Unicaja is still trying to sew the seams opened by its latest governance crisis and has officially appointed this Friday Isidro Rubiales as the new CEO of the entity, replacing Manuel Menéndez and once received the authorization of the European Central Bank (ECB).

The board of directors of the entity, after a meeting held this Friday, has endorsed the appointment. "The Board of Directors, at its meeting held today, has agreed to appoint Mr. Isidro Rubiales Gil as CEO of the Company and delegate to him all the powers of the Board of Directors, except those that cannot be delegated," reads a communication sent to the National Securities Market Commission (CNMV).

Likewise, the change of category has been approved by the chairman, Manual Azuaga, in such a way that he loses his executive functions, remaining as non-executive chairman, and becomes an 'other external' director. In this way, Rubiales remains as the sole executive director of the entity.

According to the note, "once this appointment has been agreed, the provision contained in the Joint Merger Project -with Liberbank-, according to which the chairman of the board of directors has become non-executive" and with the category of external director, has been complied with.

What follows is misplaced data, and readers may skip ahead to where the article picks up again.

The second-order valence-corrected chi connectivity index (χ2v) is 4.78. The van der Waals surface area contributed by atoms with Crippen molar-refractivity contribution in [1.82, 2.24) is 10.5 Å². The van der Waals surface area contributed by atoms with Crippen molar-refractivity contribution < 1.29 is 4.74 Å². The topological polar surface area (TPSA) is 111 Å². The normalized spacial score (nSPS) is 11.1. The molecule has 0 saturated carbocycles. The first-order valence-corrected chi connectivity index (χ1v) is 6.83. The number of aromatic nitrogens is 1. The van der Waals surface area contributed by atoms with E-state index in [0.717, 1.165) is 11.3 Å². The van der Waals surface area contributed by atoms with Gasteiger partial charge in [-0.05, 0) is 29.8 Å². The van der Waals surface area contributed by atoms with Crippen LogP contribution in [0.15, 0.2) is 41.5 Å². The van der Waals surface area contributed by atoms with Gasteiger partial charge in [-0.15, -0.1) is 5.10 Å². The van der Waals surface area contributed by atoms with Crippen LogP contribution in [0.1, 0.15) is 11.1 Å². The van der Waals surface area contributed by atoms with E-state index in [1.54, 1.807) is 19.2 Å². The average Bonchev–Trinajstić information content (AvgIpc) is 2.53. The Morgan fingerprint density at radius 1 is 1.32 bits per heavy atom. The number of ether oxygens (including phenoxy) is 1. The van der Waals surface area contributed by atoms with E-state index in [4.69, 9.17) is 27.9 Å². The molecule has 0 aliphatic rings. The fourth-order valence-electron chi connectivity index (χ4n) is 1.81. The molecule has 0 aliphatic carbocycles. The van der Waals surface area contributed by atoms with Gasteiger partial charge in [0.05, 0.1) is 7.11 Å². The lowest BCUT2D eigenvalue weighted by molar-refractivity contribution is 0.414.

The entity officially elected Rubiales, who was in charge of the bank's Control division, on July 31, thus settling one of the unknowns left behind by the crisis opened in the board after the merger with Liberbank in July 2021 and the reorganization process undertaken after the operation.

On 20 September, Unicaja announced the authorisation received from the European Central Bank (ECB) to appoint Rubiales as CEO and also to appoint Antonio Carrascosa, Rocío Fernández and Inés Guzmán as independent directors. In the session of this Friday, the council has appointed Fernández as coordinating director, replacing Carolina Martínez.

The bank still has to appoint a new director to replace David Vaamonde, who left his position as a proprietary company in August after the fund he represented on the board, Oceanwood, reduced its stake from 7% to 0.35%.